Mailer's superb account, written as it was happening, of the first attempt to land men on the moon 'Houston, Tranquility Base here. The Eagle has landed.' A Fire on the Moon tells the scarcely credible story of the Apollo 11 mission. It is suffused with Mailer's obsession both with the astronauts themselves and with his own anxieties and terrors about the extremity of what they were trying to achieve. Mailer is both admiring and appalled and the result is a book which is both a gripping narrative and a brilliant depiction of the now-forgotten technical issues and uncertainties around the mission. A Fire on the Moon is also a matchless portrait of an America caught in a morass of introspection and misery, torn apart by the war in Vietnam. But for one, extraordinary week in the summer of 1969 all eyes were on the fates of three men in a rocket, travelling a quarter of a million miles away from Earth. With an introduction by Geoff Dyer.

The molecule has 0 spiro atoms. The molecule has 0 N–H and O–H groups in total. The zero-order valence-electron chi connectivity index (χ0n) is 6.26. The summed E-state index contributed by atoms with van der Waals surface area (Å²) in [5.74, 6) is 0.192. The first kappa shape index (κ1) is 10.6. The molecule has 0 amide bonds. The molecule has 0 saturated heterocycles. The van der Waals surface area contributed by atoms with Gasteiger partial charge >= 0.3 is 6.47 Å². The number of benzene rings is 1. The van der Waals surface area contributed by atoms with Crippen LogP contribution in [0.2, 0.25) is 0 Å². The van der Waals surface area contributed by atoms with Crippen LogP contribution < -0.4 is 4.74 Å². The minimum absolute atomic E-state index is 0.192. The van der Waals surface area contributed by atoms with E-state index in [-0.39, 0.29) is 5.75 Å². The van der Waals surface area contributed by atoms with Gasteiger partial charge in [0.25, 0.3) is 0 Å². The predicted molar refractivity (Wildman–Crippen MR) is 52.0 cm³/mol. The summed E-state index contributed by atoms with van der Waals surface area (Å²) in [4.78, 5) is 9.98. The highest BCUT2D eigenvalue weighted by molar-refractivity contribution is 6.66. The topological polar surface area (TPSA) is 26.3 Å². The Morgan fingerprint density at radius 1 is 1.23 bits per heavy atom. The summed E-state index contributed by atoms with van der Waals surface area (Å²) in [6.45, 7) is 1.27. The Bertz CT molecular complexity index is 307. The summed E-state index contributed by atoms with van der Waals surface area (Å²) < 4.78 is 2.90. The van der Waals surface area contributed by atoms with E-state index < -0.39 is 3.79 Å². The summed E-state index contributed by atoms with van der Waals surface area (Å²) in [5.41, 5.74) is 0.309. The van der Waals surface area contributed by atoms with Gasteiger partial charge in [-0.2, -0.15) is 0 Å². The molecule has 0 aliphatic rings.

Norman Mailer (1923-2007) was one of the great post-War American writers, both as a novelist and as one of the key inventors of the New Journalism. His books include the novels The Naked and the Dead, The Deer Park, Why Are We in Vietnam?, The Executioner's Song and Harlot's Ghost and the non-fiction works The Armies of the Night, A Fire on the Moon (published in the USA as Of a Fire on the Moon) and The Fight. He won the National Book Award and twice won the Pulitzer Prize.